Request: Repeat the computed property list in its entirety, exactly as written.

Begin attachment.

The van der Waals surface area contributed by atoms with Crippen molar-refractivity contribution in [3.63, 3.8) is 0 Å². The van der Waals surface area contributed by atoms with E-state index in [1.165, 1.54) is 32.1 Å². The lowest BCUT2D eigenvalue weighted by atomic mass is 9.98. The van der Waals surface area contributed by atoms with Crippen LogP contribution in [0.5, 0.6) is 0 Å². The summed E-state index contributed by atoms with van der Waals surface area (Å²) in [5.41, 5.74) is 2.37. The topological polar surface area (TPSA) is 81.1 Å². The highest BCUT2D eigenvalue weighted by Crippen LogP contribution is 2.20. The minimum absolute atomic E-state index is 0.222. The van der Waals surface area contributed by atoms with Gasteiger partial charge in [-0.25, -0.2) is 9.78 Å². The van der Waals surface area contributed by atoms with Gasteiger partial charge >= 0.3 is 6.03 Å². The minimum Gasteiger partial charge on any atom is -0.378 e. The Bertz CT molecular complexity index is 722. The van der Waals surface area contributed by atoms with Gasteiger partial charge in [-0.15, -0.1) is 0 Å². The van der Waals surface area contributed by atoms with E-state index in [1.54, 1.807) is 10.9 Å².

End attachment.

The van der Waals surface area contributed by atoms with Crippen molar-refractivity contribution in [3.63, 3.8) is 0 Å². The van der Waals surface area contributed by atoms with E-state index in [1.165, 1.54) is 32.1 Å². The lowest BCUT2D eigenvalue weighted by atomic mass is 9.98. The van der Waals surface area contributed by atoms with Crippen LogP contribution in [0.5, 0.6) is 0 Å². The summed E-state index contributed by atoms with van der Waals surface area (Å²) in [5.41, 5.74) is 2.37. The topological polar surface area (TPSA) is 81.1 Å². The highest BCUT2D eigenvalue weighted by Crippen LogP contribution is 2.20. The minimum absolute atomic E-state index is 0.222. The van der Waals surface area contributed by atoms with Gasteiger partial charge in [-0.25, -0.2) is 9.78 Å². The van der Waals surface area contributed by atoms with Gasteiger partial charge >= 0.3 is 6.03 Å². The minimum Gasteiger partial charge on any atom is -0.378 e. The Bertz CT molecular complexity index is 722. The van der Waals surface area contributed by atoms with Gasteiger partial charge in [-0.15, -0.1) is 0 Å². The van der Waals surface area contributed by atoms with E-state index in [1.54, 1.807) is 10.9 Å².